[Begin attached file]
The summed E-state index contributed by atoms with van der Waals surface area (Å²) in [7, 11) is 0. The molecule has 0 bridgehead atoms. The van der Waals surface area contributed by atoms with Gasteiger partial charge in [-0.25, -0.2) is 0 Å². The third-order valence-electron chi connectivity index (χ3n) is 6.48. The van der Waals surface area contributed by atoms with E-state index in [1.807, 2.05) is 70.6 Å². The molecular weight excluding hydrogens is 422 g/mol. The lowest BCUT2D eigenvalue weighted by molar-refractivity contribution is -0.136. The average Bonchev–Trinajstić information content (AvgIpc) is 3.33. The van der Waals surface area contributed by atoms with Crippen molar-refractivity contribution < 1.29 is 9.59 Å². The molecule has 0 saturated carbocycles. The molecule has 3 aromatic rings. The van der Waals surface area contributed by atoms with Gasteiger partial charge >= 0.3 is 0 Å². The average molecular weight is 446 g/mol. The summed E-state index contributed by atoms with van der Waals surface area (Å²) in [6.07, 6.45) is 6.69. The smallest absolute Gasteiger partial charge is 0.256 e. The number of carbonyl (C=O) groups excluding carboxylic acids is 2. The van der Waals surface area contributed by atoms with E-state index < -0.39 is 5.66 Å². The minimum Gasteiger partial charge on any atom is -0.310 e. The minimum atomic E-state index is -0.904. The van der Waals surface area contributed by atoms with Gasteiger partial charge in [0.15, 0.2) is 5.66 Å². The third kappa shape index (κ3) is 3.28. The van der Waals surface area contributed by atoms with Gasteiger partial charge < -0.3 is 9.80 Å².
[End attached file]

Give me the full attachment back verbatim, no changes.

The summed E-state index contributed by atoms with van der Waals surface area (Å²) in [7, 11) is 0. The molecule has 0 bridgehead atoms. The van der Waals surface area contributed by atoms with Gasteiger partial charge in [-0.25, -0.2) is 0 Å². The third-order valence-electron chi connectivity index (χ3n) is 6.48. The van der Waals surface area contributed by atoms with E-state index in [1.807, 2.05) is 70.6 Å². The molecular weight excluding hydrogens is 422 g/mol. The lowest BCUT2D eigenvalue weighted by molar-refractivity contribution is -0.136. The average Bonchev–Trinajstić information content (AvgIpc) is 3.33. The van der Waals surface area contributed by atoms with Crippen molar-refractivity contribution < 1.29 is 9.59 Å². The molecule has 0 saturated carbocycles. The molecule has 3 aromatic rings. The van der Waals surface area contributed by atoms with Gasteiger partial charge >= 0.3 is 0 Å². The average molecular weight is 446 g/mol. The summed E-state index contributed by atoms with van der Waals surface area (Å²) in [6.07, 6.45) is 6.69. The smallest absolute Gasteiger partial charge is 0.256 e. The number of carbonyl (C=O) groups excluding carboxylic acids is 2. The van der Waals surface area contributed by atoms with E-state index < -0.39 is 5.66 Å². The minimum Gasteiger partial charge on any atom is -0.310 e. The minimum atomic E-state index is -0.904. The van der Waals surface area contributed by atoms with Gasteiger partial charge in [0.15, 0.2) is 5.66 Å². The third kappa shape index (κ3) is 3.28. The van der Waals surface area contributed by atoms with Gasteiger partial charge < -0.3 is 9.80 Å².